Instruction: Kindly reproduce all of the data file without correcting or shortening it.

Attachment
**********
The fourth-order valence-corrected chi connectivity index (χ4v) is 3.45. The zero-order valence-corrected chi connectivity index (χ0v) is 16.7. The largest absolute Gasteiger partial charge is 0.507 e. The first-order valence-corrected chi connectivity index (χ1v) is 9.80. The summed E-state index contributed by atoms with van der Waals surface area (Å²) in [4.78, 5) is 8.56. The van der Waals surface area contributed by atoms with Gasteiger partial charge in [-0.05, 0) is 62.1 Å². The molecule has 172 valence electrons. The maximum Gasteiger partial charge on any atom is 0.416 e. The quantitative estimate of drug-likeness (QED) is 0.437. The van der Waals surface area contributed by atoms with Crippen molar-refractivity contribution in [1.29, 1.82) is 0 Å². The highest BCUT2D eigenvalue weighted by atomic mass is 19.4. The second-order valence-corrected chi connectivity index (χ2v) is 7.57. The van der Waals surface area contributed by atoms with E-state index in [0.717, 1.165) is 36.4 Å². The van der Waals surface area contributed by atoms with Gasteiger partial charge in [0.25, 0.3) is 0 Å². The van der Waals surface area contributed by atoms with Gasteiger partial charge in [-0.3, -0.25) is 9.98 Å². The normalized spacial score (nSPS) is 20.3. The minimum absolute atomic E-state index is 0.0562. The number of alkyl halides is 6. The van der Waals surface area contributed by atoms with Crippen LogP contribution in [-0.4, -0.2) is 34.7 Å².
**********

The fourth-order valence-corrected chi connectivity index (χ4v) is 3.45. The zero-order valence-corrected chi connectivity index (χ0v) is 16.7. The largest absolute Gasteiger partial charge is 0.507 e. The first-order valence-corrected chi connectivity index (χ1v) is 9.80. The summed E-state index contributed by atoms with van der Waals surface area (Å²) in [4.78, 5) is 8.56. The van der Waals surface area contributed by atoms with Gasteiger partial charge in [-0.05, 0) is 62.1 Å². The molecule has 172 valence electrons. The maximum Gasteiger partial charge on any atom is 0.416 e. The quantitative estimate of drug-likeness (QED) is 0.437. The van der Waals surface area contributed by atoms with Crippen molar-refractivity contribution in [1.29, 1.82) is 0 Å². The highest BCUT2D eigenvalue weighted by atomic mass is 19.4. The second-order valence-corrected chi connectivity index (χ2v) is 7.57. The van der Waals surface area contributed by atoms with E-state index in [0.717, 1.165) is 36.4 Å². The van der Waals surface area contributed by atoms with Gasteiger partial charge in [0.25, 0.3) is 0 Å². The van der Waals surface area contributed by atoms with Gasteiger partial charge in [-0.3, -0.25) is 9.98 Å². The normalized spacial score (nSPS) is 20.3. The minimum absolute atomic E-state index is 0.0562. The number of alkyl halides is 6. The van der Waals surface area contributed by atoms with Crippen LogP contribution in [-0.4, -0.2) is 34.7 Å².